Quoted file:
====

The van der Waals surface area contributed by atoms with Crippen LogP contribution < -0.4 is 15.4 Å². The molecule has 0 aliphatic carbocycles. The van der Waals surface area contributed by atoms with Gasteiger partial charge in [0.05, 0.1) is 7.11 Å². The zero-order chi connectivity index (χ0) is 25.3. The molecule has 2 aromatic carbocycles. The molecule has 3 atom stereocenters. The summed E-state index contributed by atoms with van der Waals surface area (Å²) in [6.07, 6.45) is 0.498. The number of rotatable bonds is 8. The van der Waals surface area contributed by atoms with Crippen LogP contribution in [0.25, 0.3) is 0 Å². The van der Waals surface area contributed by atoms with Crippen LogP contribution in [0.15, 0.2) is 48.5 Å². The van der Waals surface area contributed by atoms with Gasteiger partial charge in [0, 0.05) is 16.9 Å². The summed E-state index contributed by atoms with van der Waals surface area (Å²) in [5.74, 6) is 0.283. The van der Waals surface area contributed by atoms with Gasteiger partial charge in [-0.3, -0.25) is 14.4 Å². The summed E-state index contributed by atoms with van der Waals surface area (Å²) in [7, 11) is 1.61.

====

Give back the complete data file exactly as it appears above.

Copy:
The van der Waals surface area contributed by atoms with Crippen LogP contribution < -0.4 is 15.4 Å². The molecule has 0 aliphatic carbocycles. The van der Waals surface area contributed by atoms with Gasteiger partial charge in [0.05, 0.1) is 7.11 Å². The zero-order chi connectivity index (χ0) is 25.3. The molecule has 2 aromatic carbocycles. The molecule has 3 atom stereocenters. The summed E-state index contributed by atoms with van der Waals surface area (Å²) in [6.07, 6.45) is 0.498. The number of rotatable bonds is 8. The van der Waals surface area contributed by atoms with Crippen LogP contribution in [0.25, 0.3) is 0 Å². The van der Waals surface area contributed by atoms with Crippen LogP contribution in [0.15, 0.2) is 48.5 Å². The van der Waals surface area contributed by atoms with Gasteiger partial charge in [0, 0.05) is 16.9 Å². The summed E-state index contributed by atoms with van der Waals surface area (Å²) in [5.74, 6) is 0.283. The van der Waals surface area contributed by atoms with Gasteiger partial charge in [-0.3, -0.25) is 14.4 Å². The summed E-state index contributed by atoms with van der Waals surface area (Å²) in [7, 11) is 1.61.